Feed Hightower, Feed DC

The loss to Dallas was disappointing for obvious reasons. A chance to start the season 3-0 and beat the archrival on the road would have put the young ‘Skins on the map. It would have filled the city of Washington with countless numbers of enthusiasts and would see the Redskins rise again on ESPN’s ‘power rankings’. Unfortunately, however, the Redskins suffered a loss where they did not allow a touchdown.

Many fans have started thinking of the past two decades all over again. While the loss was frustrating, the Burgundy and Gold showed they are only a few aspects away from being a good team. Namely, a quarterback, a few less blitzes, and a few more runs late in the game.

Most fans are quick to blame Jim Haslett, Rex Grossman, and DeAngelo Hall for their loss in BIG D. I too was cursing Grossman and screaming at D. Hall during the pivotal parts of the game with the rest of Redskins nation. I even questioned Haslett’s blitz call for numerous hours after the game, but was not content with what just happened to entirely blame them. After cooling off from the loss, I found myself questioning Kyle Shanahan more than anyone else. Mainly I thought…why put the ball in Grossman’s hands?

In my previous posting I warned ‘Skins fans that Grossman turns the ball over far to often. So when the Redskins took the field clinging to a 4-point lead and began passing, I immediately began feeling a sense of dread.

Kyle Shanahan has escaped the ire of Washington because of Hall’s words and Haslett’s blitz call, but you cannot overlook the fact that the younger Shanahan abandoned the run early in the second half. To validate my point, here is a look at the Redskins lone touchdown drive:

Tied at 9, the Redskins took over the ball for the first time in the second half. They promptly moved down the field for the go-ahead touchdown and took control of the game. Why is this important? Because Tim Hightower was the featured player on the drive. It seemed as if he had a hand in every play-call. Behind his hard running and critical catches out of the backfield, the ‘Skins marched down the field and scored their only touchdown. Why abandon that style?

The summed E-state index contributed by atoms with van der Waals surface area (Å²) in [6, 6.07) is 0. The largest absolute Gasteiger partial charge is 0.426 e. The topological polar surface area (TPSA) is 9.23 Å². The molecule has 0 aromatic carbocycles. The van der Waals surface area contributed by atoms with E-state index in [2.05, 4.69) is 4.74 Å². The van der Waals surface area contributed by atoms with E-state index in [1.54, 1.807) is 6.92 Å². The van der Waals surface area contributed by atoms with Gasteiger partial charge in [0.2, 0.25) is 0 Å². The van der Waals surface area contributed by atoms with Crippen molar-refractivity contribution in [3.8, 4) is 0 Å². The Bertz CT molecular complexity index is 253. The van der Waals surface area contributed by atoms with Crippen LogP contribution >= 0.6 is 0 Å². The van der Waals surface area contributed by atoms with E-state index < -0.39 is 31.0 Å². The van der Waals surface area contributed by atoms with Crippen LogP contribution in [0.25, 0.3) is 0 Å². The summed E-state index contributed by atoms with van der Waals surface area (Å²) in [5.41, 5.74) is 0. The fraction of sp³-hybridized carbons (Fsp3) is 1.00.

After his TD, the Redskins led 16-9 with a quarter and half to play. The defense was playing well and Mike Shanahan loves to run the football. All are ingredients for a winning football team. The occasional play-action pass would keep the Cowboys honest and Washington was going to walk out of Dallas 3-0.

However, Kyle Shanahan had other plans. For the remainder of the game, the ball was put into Grossman’s hands and every drive stalled from there on out.

The Monday Night crew loved how the Redskins were staying aggressive, but I was left flabbergasted, as Hightower became an afterthought. Suddenly, Washington was throwing at a clip of 3:1. The ‘Skins didn’t sniff the red zone again because Grossman couldn’t sustain drives despite a decent showing from the offensive line.

With each stalled drive, the Cowboys kept inching closer behind Romo and Dan Bailey.

For Redskins fans, the clock seemed to sit still. Rex routinely could not make the opposite hash throw and nearly had a few intercepted. Eventually, Grossman was going to make a mistake. He had already thrown an awful interception on the Redskins half of the field and dread was setting in with every drop back.

My point in all this? Kyle Shanahan deserves just as much of the blame as all those previously mentioned. Haslett was put in that situation because the younger Shanny refused to stick with what was working. Now we are stuck with asking ourselves…What if? Hightower may have a history of fumbling, but every Redskins fan must feel more confident in him than Grossman.

Make that 13 turnovers in 6 starts and counting for Rex.

Hopefully Kyle Shanahan will learn from this game and continue his evolution into a solid offensive coordinator. The Redskins are a few key pieces away from being a solid team. The central piece, obviously, is the quarterback. The Burgundy and Gold need someone who can make the throws and manage a game.

How many times have you heard that in DC?

It is only natural for the frustrated fan base in Washington to call out the obvious scrap goats. But I ask you all not to give up. This is a team on the rise. Just ask Shanahan to reevaluate his game plans. Feed Hightower and feed DC wins.


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3 Responses to “Feed Hightower, Feed DC”

  1. 007 says:

    Yes, it would have fueled high expectations PATRICK, but that’s not what this team needs right now nor is it ready to assume such lofty status amongst the teams in the NFL.

    This is still a building year after all. And the team must have a top-tier QB to be prepared for exaulted status. A couple players on offense and defense are in order as well.

    A monster starting ILB next to FLETCHER, and a top notch third corner plus a fourth safety are needed on defense in my opinion.

    On offense, a bone-crusher interior lineman as back-up must be had. The more the o-line plays as a unit, the better. By next season they should be familiar enough with one another to be adequate. That said, this o-line is still only an injury away from serious deficiencies.

  2. Jamar says:

    I know they are few pieces away, but he is right in saying a lot of blame should be on Kyle. They completely forgot about the run and it came back to haunt them. He isn’t talking about the playoffs, rather just about winning a game. Hopefully, Hightower will gain more trust from Shanahan. Because Grossman is so-so